*: She and a pianist/composer friend were looking at their piano keyboard and thinking about the problem of allied communications being jammed and thought, hey, if we just keep changing the carrier frequency like a melody, the enemy won't be able to figure out what frequency to jam. Kewl in the extreme. (If you're a nerd.)

Ken Weiss said...

Things like the space station, new manned Moon or manned Mars flights are a major waste of public money. The amount learned and there'll always be some, doesn't justify. Or, put another way, this sort of thing is probably within the budgetary abilities of the video industries. Deep probing telescopes and that sort of thing can tell us about the universe we're in in a way that is much more not just scientifically important,but also edifying. The engineers' notable talents could be put to much more constructive use right here at home.....

David Evans said...

If we picked up a signal from 10 LY away, we would of course aim all our best instruments at the source, in the hope of finding out what sort of planet it came from and therefore how like us the sender was likely to be. We might even be able to eavesdrop on some of their other activities. At minimum there would be a huge increase in public interest in astronomy with (one hopes) an increase in funding.

Of course our next step would be to reply in kind rather than send a spaceship on a 40-year journey.

Ken Weiss said...

I don't try to keep up on the details, but I think the skies within more than 10 LY have been pretty well scouted, for quite a while (by SETI enthusiasts at least). I am not a physicist and can't say what realistic sort of LGP signals even from as close as 10 LY would even be detectable, not to mention recognizable. I agree about the interesting nature of any such findings, but I think we're being conned by NASA's publicity machine to tempt people, even vaguely or deniably, to think about such 'life' and its visitability.

I probably disagree about the funding, since there are so many seriously deprived lives right here on earth, so to me social politics go beyond just the scientific question. Beyond that, to me, if we invested in telemetry, even things like LIGO, to understand the cosmos, in seriously new ways, and kept the promises and hype down to earth, so to speak, that would be more justifiable.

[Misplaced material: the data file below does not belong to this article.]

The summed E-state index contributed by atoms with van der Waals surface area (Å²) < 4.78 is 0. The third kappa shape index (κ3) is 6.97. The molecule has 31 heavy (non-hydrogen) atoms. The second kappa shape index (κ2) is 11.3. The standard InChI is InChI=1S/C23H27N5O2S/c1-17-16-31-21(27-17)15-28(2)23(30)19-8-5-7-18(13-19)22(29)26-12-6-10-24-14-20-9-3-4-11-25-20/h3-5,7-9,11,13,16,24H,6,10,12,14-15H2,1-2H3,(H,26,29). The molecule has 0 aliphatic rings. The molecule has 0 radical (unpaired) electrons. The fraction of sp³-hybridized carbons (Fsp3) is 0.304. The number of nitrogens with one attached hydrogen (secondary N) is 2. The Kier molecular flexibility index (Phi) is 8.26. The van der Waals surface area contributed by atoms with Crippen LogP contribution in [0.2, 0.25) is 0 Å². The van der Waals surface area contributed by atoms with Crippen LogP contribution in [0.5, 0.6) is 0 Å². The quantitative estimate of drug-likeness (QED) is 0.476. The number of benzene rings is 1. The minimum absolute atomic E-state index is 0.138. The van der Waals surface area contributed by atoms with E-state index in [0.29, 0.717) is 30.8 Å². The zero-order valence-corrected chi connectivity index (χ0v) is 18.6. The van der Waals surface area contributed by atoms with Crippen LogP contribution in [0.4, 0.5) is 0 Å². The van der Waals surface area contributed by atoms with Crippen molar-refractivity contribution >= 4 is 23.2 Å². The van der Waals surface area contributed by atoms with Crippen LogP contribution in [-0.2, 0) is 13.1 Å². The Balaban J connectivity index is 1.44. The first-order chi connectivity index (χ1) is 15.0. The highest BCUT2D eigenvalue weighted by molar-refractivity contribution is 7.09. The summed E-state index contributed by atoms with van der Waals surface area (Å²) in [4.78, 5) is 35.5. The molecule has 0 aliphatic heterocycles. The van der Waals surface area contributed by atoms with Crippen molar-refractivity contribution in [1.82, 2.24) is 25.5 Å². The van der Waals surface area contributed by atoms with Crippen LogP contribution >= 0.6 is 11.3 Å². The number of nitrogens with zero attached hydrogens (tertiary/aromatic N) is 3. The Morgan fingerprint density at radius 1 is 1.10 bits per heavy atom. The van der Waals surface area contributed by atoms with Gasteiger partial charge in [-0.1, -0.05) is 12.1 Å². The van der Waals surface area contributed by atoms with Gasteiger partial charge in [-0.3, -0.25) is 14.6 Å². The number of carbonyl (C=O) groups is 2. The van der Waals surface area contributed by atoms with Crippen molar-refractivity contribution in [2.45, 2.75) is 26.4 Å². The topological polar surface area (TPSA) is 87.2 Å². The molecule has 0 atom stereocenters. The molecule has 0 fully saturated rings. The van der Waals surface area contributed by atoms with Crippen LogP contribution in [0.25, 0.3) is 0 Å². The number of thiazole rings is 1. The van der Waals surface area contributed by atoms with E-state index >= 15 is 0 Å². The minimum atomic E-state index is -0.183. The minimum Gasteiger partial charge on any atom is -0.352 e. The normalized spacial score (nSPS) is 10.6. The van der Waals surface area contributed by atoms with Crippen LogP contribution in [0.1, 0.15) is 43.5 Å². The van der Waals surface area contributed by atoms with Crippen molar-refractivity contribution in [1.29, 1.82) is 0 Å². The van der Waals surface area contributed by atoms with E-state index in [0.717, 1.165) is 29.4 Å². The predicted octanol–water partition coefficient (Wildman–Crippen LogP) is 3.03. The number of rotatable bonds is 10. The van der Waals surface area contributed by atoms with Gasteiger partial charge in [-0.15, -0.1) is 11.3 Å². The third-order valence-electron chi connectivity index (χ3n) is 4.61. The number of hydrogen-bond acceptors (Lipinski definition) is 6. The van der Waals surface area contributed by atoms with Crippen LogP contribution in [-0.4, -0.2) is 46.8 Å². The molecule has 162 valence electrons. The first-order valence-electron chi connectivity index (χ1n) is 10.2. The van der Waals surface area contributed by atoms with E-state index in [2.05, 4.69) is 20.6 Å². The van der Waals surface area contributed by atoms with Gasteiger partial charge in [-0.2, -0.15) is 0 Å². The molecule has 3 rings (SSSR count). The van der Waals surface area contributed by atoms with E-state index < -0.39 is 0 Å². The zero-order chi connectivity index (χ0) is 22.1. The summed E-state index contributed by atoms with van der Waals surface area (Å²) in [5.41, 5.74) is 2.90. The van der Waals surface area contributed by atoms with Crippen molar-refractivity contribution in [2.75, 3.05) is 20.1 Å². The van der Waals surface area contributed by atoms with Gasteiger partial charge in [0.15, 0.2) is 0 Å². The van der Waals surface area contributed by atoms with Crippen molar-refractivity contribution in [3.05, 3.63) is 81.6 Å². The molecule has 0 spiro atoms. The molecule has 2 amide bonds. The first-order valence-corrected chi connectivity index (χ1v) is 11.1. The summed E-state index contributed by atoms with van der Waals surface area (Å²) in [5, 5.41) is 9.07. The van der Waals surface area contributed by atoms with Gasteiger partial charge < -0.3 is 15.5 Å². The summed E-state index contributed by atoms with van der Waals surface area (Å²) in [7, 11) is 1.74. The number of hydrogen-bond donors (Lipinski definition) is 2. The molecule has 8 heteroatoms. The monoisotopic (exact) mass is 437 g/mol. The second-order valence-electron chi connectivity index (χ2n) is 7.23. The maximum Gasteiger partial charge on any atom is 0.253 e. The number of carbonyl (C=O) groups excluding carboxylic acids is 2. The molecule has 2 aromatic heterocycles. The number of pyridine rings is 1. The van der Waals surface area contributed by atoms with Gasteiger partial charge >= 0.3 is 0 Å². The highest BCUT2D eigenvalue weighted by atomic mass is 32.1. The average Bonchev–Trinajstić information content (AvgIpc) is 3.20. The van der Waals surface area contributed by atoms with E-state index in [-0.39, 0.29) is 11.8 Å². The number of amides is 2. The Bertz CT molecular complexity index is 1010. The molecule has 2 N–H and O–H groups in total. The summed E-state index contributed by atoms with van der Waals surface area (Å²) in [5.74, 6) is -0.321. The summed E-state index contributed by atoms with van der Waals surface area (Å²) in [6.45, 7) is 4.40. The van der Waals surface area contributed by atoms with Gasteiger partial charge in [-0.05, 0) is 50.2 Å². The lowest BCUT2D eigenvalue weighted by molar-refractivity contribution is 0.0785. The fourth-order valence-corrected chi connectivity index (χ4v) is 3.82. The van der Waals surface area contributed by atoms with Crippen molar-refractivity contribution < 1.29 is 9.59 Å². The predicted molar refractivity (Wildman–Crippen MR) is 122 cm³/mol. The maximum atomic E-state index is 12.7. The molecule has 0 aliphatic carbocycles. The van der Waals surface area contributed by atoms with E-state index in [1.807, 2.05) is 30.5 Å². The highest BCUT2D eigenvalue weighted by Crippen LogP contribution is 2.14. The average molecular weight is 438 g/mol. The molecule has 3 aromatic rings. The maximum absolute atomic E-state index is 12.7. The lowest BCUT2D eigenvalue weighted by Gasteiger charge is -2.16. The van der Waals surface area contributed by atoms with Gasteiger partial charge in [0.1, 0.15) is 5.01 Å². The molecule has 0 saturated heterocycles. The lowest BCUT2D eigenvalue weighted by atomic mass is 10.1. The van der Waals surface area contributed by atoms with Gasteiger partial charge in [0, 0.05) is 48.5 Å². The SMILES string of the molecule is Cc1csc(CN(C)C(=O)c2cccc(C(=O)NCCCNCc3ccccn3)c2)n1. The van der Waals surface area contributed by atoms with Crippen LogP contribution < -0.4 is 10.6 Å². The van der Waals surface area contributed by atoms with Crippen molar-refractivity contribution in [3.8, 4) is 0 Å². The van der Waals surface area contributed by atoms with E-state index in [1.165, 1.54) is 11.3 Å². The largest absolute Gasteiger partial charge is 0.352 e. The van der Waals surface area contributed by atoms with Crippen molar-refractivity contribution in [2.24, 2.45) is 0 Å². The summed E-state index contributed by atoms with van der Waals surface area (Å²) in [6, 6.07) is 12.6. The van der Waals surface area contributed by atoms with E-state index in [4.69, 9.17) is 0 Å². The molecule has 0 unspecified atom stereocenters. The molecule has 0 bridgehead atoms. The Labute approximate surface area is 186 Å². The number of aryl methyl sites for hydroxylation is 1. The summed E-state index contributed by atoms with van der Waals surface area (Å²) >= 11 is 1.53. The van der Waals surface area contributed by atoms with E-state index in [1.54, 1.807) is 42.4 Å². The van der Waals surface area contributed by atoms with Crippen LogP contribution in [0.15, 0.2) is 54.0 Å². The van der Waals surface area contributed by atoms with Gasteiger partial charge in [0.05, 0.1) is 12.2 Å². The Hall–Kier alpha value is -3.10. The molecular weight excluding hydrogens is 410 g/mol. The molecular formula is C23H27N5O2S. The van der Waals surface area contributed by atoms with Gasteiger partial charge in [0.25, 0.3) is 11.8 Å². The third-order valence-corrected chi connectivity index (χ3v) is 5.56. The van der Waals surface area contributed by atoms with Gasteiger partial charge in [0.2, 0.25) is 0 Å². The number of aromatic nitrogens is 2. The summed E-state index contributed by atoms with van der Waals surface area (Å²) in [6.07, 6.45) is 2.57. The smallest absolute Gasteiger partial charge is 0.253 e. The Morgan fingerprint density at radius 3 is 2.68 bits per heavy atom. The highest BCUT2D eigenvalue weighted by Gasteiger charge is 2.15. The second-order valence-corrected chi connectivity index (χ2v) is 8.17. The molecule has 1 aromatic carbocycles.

I'm not (just) jesting when I say the video game and entertainment industries should be paying for Pluto ventures and their like, and selling access to the images. And maybe SpaceX can have space stations if they want. But tax money is wasted on those things, while urgent needs here go to waste. Again, this is a social view, separate from the genuine fascination with what's really out there.

Ken Weiss said...

Hey, stop the presses! Today it's Proxima B, a mere 4LY away, that 'might' be compatible with life. So says the latest ES spin-doctory. This is probably the one Dr Finer's comment (above) referred to. Well, this space rock may not have an atmosphere and maybe too intense x-rays, but maybe not! There's always hope to spin a tale around. So pack your bags.

As we discussed above in these comments, a mere 4 LY away means that if you travel at 10% of the speed of light it'll only take you 35 years to get there.

Ken Weiss said...

For some similar, but more detailed, comments about this sort of thing, see

One advantage explorations within our solar system has been--correct me if I'm wrong!--that we can use gravitational pull of other planets to slingshot a spacecraft, helping its speed and requiring less onboard fuel. Going out to deep-space, even nearby, will probably have little if any such assistance.